Diet of striped bass and muskellunge downstream of a large hydroelectric dam: A preliminary investigation into suspected Atlantic salmon predation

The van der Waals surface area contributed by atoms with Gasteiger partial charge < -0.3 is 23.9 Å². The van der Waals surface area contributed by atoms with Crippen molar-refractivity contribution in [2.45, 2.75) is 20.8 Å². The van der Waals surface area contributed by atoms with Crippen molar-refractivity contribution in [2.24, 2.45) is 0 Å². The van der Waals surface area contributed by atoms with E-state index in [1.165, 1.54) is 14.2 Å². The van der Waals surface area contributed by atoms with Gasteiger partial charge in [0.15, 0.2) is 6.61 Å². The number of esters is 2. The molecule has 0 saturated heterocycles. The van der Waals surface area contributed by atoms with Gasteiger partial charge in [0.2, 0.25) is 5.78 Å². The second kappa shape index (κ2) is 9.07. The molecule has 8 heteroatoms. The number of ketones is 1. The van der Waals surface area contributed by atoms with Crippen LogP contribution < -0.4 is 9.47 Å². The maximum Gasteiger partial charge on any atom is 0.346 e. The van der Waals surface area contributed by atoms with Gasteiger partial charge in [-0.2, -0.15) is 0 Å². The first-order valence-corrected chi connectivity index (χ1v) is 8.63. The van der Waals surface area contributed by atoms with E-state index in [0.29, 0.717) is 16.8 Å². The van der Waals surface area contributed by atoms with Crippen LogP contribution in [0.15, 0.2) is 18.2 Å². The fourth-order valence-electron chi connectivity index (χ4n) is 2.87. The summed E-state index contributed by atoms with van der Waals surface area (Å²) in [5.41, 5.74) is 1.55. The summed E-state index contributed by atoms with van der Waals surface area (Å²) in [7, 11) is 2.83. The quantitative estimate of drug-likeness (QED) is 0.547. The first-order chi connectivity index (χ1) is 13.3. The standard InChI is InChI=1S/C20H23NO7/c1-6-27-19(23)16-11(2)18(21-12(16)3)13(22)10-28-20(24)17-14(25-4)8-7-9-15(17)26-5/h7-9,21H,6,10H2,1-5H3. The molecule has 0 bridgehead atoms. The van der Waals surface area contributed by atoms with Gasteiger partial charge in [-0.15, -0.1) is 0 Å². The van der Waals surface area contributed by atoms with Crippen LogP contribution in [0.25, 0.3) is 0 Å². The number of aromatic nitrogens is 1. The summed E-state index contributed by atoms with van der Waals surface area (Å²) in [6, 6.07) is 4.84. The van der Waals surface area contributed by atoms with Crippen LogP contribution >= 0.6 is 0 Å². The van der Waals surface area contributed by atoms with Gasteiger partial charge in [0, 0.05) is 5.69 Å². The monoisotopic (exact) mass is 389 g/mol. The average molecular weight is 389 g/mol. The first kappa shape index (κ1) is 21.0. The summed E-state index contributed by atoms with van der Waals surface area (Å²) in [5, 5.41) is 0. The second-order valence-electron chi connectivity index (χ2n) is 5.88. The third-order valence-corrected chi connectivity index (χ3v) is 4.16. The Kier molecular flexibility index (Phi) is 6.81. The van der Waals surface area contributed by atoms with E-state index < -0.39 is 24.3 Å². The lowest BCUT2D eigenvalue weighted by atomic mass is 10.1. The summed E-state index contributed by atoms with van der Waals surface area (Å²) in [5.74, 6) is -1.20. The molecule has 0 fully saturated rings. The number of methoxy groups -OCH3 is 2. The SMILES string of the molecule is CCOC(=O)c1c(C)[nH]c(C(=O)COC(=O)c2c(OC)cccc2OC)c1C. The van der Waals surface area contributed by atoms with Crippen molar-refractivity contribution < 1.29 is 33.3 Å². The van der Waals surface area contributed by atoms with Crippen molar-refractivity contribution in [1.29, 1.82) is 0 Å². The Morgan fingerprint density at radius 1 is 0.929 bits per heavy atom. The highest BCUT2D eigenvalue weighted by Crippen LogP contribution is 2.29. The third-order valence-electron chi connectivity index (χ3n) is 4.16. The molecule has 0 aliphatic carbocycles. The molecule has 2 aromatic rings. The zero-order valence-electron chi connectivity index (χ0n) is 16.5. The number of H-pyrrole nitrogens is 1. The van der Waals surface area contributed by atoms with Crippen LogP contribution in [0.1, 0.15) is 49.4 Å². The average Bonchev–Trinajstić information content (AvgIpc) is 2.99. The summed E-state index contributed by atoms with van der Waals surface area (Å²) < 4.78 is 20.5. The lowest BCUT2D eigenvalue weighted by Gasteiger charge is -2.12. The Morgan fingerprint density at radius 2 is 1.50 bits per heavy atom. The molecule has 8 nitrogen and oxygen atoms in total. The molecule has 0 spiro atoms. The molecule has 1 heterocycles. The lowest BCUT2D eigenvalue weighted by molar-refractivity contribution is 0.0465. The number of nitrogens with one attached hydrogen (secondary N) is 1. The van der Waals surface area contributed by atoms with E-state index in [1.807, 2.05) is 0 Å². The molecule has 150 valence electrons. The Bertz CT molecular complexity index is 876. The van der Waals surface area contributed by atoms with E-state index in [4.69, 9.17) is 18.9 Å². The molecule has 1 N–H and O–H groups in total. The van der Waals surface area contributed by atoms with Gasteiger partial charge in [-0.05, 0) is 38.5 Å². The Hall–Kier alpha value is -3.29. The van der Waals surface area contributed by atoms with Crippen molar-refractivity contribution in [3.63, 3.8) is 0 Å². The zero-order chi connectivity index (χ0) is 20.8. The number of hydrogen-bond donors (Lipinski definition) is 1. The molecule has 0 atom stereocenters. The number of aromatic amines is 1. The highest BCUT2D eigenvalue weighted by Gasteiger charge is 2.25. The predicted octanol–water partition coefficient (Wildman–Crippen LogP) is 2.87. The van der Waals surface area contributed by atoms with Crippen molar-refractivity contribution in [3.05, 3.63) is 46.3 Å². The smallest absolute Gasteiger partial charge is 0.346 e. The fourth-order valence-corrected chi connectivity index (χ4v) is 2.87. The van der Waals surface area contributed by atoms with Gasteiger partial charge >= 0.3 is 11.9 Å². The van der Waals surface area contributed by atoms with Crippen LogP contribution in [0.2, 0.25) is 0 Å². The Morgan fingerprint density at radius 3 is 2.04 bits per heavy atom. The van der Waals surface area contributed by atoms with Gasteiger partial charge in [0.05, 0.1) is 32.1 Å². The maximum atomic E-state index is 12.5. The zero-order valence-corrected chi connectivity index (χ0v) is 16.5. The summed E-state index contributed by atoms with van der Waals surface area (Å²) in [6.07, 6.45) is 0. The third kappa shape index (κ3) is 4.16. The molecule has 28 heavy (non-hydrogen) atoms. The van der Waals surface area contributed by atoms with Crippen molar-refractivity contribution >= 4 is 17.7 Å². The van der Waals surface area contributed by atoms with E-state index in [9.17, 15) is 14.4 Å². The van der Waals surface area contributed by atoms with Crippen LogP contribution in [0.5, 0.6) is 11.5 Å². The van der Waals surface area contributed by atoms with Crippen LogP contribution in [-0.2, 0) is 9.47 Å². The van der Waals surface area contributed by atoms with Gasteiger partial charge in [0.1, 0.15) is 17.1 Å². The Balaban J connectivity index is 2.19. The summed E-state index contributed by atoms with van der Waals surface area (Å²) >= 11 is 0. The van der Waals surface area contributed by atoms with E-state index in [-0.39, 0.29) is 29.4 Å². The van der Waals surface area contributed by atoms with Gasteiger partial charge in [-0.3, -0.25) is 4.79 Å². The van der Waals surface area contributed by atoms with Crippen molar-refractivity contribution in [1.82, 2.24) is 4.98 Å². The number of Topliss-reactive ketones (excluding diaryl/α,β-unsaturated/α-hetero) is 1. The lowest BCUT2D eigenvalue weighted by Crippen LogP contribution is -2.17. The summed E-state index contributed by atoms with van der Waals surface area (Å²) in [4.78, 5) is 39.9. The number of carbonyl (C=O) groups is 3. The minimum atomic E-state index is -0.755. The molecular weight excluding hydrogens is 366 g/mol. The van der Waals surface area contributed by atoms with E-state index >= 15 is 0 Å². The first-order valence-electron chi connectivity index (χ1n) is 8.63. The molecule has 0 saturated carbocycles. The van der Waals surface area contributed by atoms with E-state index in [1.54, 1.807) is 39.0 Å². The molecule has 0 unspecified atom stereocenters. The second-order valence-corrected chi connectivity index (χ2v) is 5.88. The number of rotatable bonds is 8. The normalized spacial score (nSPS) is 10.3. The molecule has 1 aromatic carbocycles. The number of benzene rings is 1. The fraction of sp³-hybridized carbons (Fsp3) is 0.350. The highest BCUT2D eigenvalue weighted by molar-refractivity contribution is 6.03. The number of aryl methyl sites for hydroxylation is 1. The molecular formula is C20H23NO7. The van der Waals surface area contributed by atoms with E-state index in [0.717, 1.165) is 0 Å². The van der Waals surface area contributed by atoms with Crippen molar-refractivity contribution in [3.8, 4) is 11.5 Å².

Top predators, such as the Striped Bass (Morone saxatilis ) and Muskellunge (Esox masquinongy) , can impact food webs and alter ecosystem structure through the regulation of prey populations. Within the Saint John River, New Brunswick, Canada, both predators have long been hypothesized to impart significant mortality on smolts of the endangered Atlantic Salmon (Salmo salar ). As a consequence, current management practices entail euthanizing Muskellunge (an introduced species) that enter fish passage facilities along the Saint John River. Furthermore, the recovery and protection of a native Striped Bass population have largely been ignored. To assess seasonal diet, gastric lavage was performed on Striped Bass (n = 244) and Muskellunge (n = 96) captured in the downstream proximity of the Mactaquac Dam from April to November 2016. Clupeids dominated the stomach contents by number (92% for Striped Bass; 49% for Muskellunge) and mass (71% for striped bass; 96% for muskellunge). Other prey species included white perch (Morone americana) , yellow perch (Perca flavescens) , American shad (Alosa sapidissima) , and American eels (Anguilla rostrata) . No Atlantic Salmon smolts or other regionally recognized recreational fish species were identified in any of the stomach samples (n = 340) examined. Concurrently, this study observed little temporal overlap between the smolt migratory period and the arrival of Striped Bass to the Mactaquac Dam. Some Striped Bass (n = 33) were observed to be in spawning condition, releasing eggs and milt when handled, although reproduction by this species in the Saint John River was thought to have ceased long ago.